For this first online edition of Walk It Talk It, the SLG's monthly heritage tour, we look at the local legacy of John Passmore Edwards.
This tour has been put together by writer Dean Evans to link some of the libraries and art galleries Passmore Edwards funded in south and east London. With illustrations by Elizabeth Lander.
Passmore Edwards was a Victorian philanthropist who funded many public buildings in Cornwall and London and played a part in SLG’s early history.
Click here to find the route on Google Maps*, which includes embedded illustrations and Dean Evans’ extensive insight into the histories of each building.
Discover illustrations of the chosen points of interest below and short previews of the accompanying histories.
The total route is over twelve miles long, and works well approached in sections as well as a whole.
*If using on your mobile, please copy the link into your mobile browser rather than opening directly into the app.
During his early years in London, Passmore Edwards lived at Camberwell Grove and was subsequently very generous with his gifts to the parish in later life.
Five of the buildings you will visit during this walk are within the old parish boundary, an area that at the time had a population larger than Edinburgh.
At the opening of the Dulwich Library it was said that Passmore Edwards was “scattering blessings o’er the land with a very open hand” and this is where we will start.
1. Dulwich Library
Dulwich Library is one of only three of the fifteen Passmore Edwards libraries in London still used for its original purpose.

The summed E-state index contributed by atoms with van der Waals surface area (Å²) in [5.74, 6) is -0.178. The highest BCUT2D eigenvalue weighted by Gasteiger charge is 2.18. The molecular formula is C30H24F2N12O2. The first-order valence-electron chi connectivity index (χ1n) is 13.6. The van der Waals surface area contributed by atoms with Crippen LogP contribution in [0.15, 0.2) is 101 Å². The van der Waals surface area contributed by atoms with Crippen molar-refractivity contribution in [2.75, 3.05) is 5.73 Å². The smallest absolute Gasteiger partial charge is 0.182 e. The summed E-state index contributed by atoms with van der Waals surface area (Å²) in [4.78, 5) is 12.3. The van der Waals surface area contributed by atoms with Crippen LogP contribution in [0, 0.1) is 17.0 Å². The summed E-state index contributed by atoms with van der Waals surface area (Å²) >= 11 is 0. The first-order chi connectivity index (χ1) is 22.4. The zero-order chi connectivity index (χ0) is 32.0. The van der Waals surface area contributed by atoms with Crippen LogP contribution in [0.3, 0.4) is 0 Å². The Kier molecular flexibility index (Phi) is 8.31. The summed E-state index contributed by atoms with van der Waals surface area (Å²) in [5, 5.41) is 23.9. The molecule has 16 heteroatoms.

2. Nunhead Library
Designed by R. Wellock and opened in 1896, the Nunhead Library is as well loved today as it was upon opening nearly 125 years ago.
3. South London Gallery and Camberwell Art College
The South London Fine Art Gallery, as it was originally called, opened in 1891. As well as an earlier contribution, in 1898 Edwards funded an extension to the gallery, designed by Maurice Adams (1849-1933), with an entrance out on to Peckham Road and joining up with the adjacent art school.
4. Wells Way Public Library
The local Radical Club started campaigning for a library in North Camberwell in 1896. A site was offered in Wells Way and Edwards gave £3,000 to construct the library, appointing Maurice Adams as the architect.
5. Southwark Public Library
This building came about as a result of a letter to the Daily Chronicle in August 1896, written by Passmore Edwards and offering £5,000.
6. Whitechapel Gallery
Edwards had previously said that he would “like to do for Whitechapel what I had done for the South London Gallery” and readily offered £5,000 to the building costs.
His final contribution differed from his original offer – read the entry on the Google Maps route to find out what happened.
7. Bow Library
Unusually this building was heated by hot water piped under the road from the public baths and washhouse opposite.
8. West Ham Museum
Housing the collection of the Essex Field Club, this museum was one of London’s best known attractions until it closed in 1995. After standing empty and neglected for several years it was acquired by the University of East London and reopened as a student union building in 2003.
9. East Ham (Plashet) Public Library
Three thousand residents registered as members of the Plashet library when it opened in 1899. Earlier attempts to create a library had been turned down and it was left to the newly formed Urban District Council, formed in 1894, and an offer from Passmore Edwards of £4,000 and a thousand books for the library to be established.